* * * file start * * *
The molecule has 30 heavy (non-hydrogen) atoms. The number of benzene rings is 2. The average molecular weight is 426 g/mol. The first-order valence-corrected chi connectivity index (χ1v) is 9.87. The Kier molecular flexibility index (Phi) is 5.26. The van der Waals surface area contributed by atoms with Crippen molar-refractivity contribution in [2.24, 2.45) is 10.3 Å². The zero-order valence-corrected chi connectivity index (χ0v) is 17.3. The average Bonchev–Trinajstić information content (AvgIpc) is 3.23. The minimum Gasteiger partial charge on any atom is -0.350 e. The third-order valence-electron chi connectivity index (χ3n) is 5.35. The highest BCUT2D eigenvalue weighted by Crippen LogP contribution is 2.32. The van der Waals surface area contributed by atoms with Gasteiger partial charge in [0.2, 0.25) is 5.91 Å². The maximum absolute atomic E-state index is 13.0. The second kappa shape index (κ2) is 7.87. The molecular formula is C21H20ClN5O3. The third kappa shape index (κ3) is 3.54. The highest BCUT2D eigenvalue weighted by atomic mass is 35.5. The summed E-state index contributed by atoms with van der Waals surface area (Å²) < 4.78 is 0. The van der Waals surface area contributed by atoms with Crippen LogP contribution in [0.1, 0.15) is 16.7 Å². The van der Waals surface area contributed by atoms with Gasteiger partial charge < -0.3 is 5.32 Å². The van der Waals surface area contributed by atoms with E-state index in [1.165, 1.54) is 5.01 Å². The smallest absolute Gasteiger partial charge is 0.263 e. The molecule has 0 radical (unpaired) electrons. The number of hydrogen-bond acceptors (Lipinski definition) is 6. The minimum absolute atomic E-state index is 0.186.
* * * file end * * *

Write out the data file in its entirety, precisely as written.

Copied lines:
The molecule has 30 heavy (non-hydrogen) atoms. The number of benzene rings is 2. The average molecular weight is 426 g/mol. The first-order valence-corrected chi connectivity index (χ1v) is 9.87. The Kier molecular flexibility index (Phi) is 5.26. The van der Waals surface area contributed by atoms with Crippen molar-refractivity contribution in [2.24, 2.45) is 10.3 Å². The zero-order valence-corrected chi connectivity index (χ0v) is 17.3. The average Bonchev–Trinajstić information content (AvgIpc) is 3.23. The minimum Gasteiger partial charge on any atom is -0.350 e. The third-order valence-electron chi connectivity index (χ3n) is 5.35. The highest BCUT2D eigenvalue weighted by Crippen LogP contribution is 2.32. The van der Waals surface area contributed by atoms with Gasteiger partial charge in [0.2, 0.25) is 5.91 Å². The maximum absolute atomic E-state index is 13.0. The second kappa shape index (κ2) is 7.87. The molecular formula is C21H20ClN5O3. The third kappa shape index (κ3) is 3.54. The highest BCUT2D eigenvalue weighted by atomic mass is 35.5. The summed E-state index contributed by atoms with van der Waals surface area (Å²) < 4.78 is 0. The van der Waals surface area contributed by atoms with Crippen LogP contribution in [0.1, 0.15) is 16.7 Å². The van der Waals surface area contributed by atoms with Gasteiger partial charge < -0.3 is 5.32 Å². The van der Waals surface area contributed by atoms with E-state index in [1.165, 1.54) is 5.01 Å². The smallest absolute Gasteiger partial charge is 0.263 e. The molecule has 0 radical (unpaired) electrons. The number of hydrogen-bond acceptors (Lipinski definition) is 6. The minimum absolute atomic E-state index is 0.186.